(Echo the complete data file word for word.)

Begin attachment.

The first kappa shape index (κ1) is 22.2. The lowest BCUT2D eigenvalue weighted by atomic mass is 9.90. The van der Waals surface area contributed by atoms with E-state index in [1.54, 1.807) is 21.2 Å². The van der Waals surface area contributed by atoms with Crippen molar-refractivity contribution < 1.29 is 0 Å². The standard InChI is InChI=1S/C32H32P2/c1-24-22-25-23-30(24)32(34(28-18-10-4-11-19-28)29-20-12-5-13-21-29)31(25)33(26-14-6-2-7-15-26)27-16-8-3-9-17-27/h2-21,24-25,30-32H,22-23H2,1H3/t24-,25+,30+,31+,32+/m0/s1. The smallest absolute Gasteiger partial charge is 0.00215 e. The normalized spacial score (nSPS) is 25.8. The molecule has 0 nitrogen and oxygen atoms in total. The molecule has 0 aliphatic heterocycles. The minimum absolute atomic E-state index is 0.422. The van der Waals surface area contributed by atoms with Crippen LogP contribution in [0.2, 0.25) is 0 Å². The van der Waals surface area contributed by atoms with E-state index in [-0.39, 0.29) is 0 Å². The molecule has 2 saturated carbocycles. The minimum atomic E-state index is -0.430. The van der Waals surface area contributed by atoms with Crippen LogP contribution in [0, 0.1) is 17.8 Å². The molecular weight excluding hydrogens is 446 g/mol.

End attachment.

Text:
The first kappa shape index (κ1) is 22.2. The lowest BCUT2D eigenvalue weighted by atomic mass is 9.90. The van der Waals surface area contributed by atoms with E-state index in [1.54, 1.807) is 21.2 Å². The van der Waals surface area contributed by atoms with Crippen molar-refractivity contribution < 1.29 is 0 Å². The standard InChI is InChI=1S/C32H32P2/c1-24-22-25-23-30(24)32(34(28-18-10-4-11-19-28)29-20-12-5-13-21-29)31(25)33(26-14-6-2-7-15-26)27-16-8-3-9-17-27/h2-21,24-25,30-32H,22-23H2,1H3/t24-,25+,30+,31+,32+/m0/s1. The smallest absolute Gasteiger partial charge is 0.00215 e. The normalized spacial score (nSPS) is 25.8. The molecule has 0 nitrogen and oxygen atoms in total. The molecule has 0 aliphatic heterocycles. The minimum absolute atomic E-state index is 0.422. The van der Waals surface area contributed by atoms with Crippen LogP contribution in [0.2, 0.25) is 0 Å². The van der Waals surface area contributed by atoms with E-state index in [-0.39, 0.29) is 0 Å². The molecule has 2 saturated carbocycles. The minimum atomic E-state index is -0.430. The van der Waals surface area contributed by atoms with Crippen LogP contribution in [0, 0.1) is 17.8 Å². The molecular weight excluding hydrogens is 446 g/mol.